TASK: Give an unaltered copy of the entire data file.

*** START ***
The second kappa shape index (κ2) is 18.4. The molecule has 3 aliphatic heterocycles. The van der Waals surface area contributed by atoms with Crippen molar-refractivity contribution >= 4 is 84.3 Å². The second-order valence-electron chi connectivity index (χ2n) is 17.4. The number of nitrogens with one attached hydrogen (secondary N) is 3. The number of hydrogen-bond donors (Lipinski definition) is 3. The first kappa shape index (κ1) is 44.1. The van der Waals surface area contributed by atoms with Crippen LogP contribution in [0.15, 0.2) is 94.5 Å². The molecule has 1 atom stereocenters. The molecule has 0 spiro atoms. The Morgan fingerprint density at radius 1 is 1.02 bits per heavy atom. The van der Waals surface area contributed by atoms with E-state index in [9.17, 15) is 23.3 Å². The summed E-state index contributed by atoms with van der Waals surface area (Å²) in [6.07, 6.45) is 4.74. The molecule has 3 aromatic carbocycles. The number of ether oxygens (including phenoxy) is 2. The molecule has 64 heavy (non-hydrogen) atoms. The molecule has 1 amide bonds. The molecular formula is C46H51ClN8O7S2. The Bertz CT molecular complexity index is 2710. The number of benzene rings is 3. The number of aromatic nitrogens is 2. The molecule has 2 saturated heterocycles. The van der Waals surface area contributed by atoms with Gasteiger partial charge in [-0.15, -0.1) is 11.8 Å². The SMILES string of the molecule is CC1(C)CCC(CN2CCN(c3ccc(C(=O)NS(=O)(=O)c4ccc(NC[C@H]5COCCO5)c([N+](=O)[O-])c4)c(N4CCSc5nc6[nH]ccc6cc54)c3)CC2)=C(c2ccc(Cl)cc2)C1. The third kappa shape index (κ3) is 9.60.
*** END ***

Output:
The second kappa shape index (κ2) is 18.4. The molecule has 3 aliphatic heterocycles. The van der Waals surface area contributed by atoms with Crippen molar-refractivity contribution >= 4 is 84.3 Å². The second-order valence-electron chi connectivity index (χ2n) is 17.4. The number of nitrogens with one attached hydrogen (secondary N) is 3. The number of hydrogen-bond donors (Lipinski definition) is 3. The first kappa shape index (κ1) is 44.1. The van der Waals surface area contributed by atoms with Crippen LogP contribution in [0.15, 0.2) is 94.5 Å². The molecule has 1 atom stereocenters. The molecule has 0 spiro atoms. The Morgan fingerprint density at radius 1 is 1.02 bits per heavy atom. The van der Waals surface area contributed by atoms with E-state index in [9.17, 15) is 23.3 Å². The summed E-state index contributed by atoms with van der Waals surface area (Å²) in [6.07, 6.45) is 4.74. The molecule has 3 aromatic carbocycles. The number of ether oxygens (including phenoxy) is 2. The molecule has 64 heavy (non-hydrogen) atoms. The molecule has 1 amide bonds. The molecular formula is C46H51ClN8O7S2. The Bertz CT molecular complexity index is 2710. The number of benzene rings is 3. The number of aromatic nitrogens is 2. The molecule has 2 saturated heterocycles. The van der Waals surface area contributed by atoms with Gasteiger partial charge in [-0.15, -0.1) is 11.8 Å². The SMILES string of the molecule is CC1(C)CCC(CN2CCN(c3ccc(C(=O)NS(=O)(=O)c4ccc(NC[C@H]5COCCO5)c([N+](=O)[O-])c4)c(N4CCSc5nc6[nH]ccc6cc54)c3)CC2)=C(c2ccc(Cl)cc2)C1. The third kappa shape index (κ3) is 9.60.